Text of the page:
Harnessing Community Input to Inform Software Design

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The question: "How well do offline models of community organizing transfer to organizing online?"

Marc started with a framework for community organizing that he finds helpful: Marshall Ganz's "Public Narrative" approach, built from a lifetime of involvement in organizing. Public Narrative involves three components:

1. "Story of self" - the formative (even family) influences that make you care. Talking about one's own story makes many people uncomfortable but it's essential - "if you don't define your own story, other people will define it for you."

2. "Story of us" - building a connection from your story to the stories of your audience. This makes a collective basis to move forward on an issue that we all care about. If you can't build the "story of us" - it may be that you're talking to the wrong audience.

3. "Story of now" - present the audience with an urgent need that requires a choice or decision - "are you in?" It should involve an actionable "ask."

If this is a good model of community organizing.... what are some specific challenges & possibilities involved in moving it from F2F to online? Some discussion points from our esteemed group:

- In the online version, the "ask" must be extremely specific and well-connected to stories... because an online audience doesn't have an opportunity to ask for clarification.

- If this "story-telling" is online, then every part of it must be extremely easy for users to use. Developers might think that it's simple to use this "upload a video story" feature on a website, but it's probably harder for users than you think. ("If you find yourself saying 'Why can't the stupid users do this properly,' that's probably a clue that it's too hard!")

- We tend to think that forums are a great way for people to tell their stories. Not necessarily so: "haven't worked so well for Occupy SF." Maybe better for information sharing.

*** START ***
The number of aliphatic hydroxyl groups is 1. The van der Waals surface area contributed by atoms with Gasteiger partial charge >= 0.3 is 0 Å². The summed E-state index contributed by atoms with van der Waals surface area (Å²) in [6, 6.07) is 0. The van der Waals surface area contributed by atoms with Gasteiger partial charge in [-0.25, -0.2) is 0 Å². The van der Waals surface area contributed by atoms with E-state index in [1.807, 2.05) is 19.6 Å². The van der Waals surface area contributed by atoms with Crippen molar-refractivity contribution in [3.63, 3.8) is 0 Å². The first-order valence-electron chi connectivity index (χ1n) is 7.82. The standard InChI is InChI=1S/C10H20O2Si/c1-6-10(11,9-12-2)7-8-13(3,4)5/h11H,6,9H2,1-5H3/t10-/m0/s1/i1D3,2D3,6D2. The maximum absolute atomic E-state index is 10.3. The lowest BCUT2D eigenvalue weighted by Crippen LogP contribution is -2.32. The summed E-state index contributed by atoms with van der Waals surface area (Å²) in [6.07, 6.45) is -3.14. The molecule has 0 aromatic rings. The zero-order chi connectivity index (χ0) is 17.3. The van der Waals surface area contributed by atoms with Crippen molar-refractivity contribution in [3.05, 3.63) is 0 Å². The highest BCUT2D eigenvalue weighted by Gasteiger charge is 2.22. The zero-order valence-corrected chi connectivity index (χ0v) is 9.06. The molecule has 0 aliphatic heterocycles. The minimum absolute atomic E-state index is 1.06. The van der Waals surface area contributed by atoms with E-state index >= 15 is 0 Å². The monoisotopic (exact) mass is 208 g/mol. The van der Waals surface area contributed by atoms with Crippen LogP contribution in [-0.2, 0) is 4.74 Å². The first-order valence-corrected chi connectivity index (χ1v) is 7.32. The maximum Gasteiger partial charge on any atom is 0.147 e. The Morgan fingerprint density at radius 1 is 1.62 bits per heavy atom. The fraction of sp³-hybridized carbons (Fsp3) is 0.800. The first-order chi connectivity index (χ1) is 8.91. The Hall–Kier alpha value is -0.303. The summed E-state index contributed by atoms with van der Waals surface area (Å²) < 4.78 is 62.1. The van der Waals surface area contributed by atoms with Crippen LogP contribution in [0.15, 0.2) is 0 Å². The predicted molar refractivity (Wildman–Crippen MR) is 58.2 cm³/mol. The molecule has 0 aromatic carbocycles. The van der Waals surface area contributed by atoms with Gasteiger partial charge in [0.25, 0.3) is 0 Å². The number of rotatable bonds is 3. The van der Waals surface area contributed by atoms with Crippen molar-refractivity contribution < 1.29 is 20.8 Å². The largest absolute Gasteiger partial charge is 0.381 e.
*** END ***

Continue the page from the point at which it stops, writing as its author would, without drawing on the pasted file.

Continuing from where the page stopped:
- Some actions/asks may not really be possible online. Use the online presence to generate broad enthusiasm and transfer it to local F2F efforts (e.g. NetSquared national website channels people to a local offline group)

- "What if there's no specific ask yet?" (e.g. Occupy) - "make that part of the ask; that people engage, take responsibility for defining the ask."

- "Is it fair to push your agenda by hanging out on other blogs & forums, commenting to show that you're interested, hoping people will reciprocate by linking to your blog/site/forums?" This may seem strike people as a bit stealthy... why not reach out to people directly. If you're offering resources, help, and other value in forums and blogs, people will appreciate.

- "My experience with study outreach: sending fliers directly to people and organizations, leaving posters in places where my target audience goes & shops, was more successful than email. People treat mass email as spam."

- For the "story of self" step: "People are natural story-tellers. Not everyone can sing a song or draw a picture, but it's surprising how well people can tell a story." However realize that telling your story means you have to be vulnerable.

- For the "story of us" step, be very mindful of the language you're using. Even if the content is good, unfamiliar language can alienate people. How can you tell your story so that an audience of diverse stakeholders can hear it & resonate?

    * AVOID JARGON
    * Hit on shared human experiences - emotions, pain, sacrifice, success
    * Pictures and graphics can help
    * Building the shared story forces a connection and some adaptation of 
      your individual story. (But not so much adaptation that you compromise 
      your original purpose!)

Resources:

- The Practice of Adaptive Leadership, Heifetz - discusses leadership as an activity, rather than mere authority

- Don't Make Me Think!, Krug - classic book about web design (including user stories, user interface) - making sure that the site communicates simply and well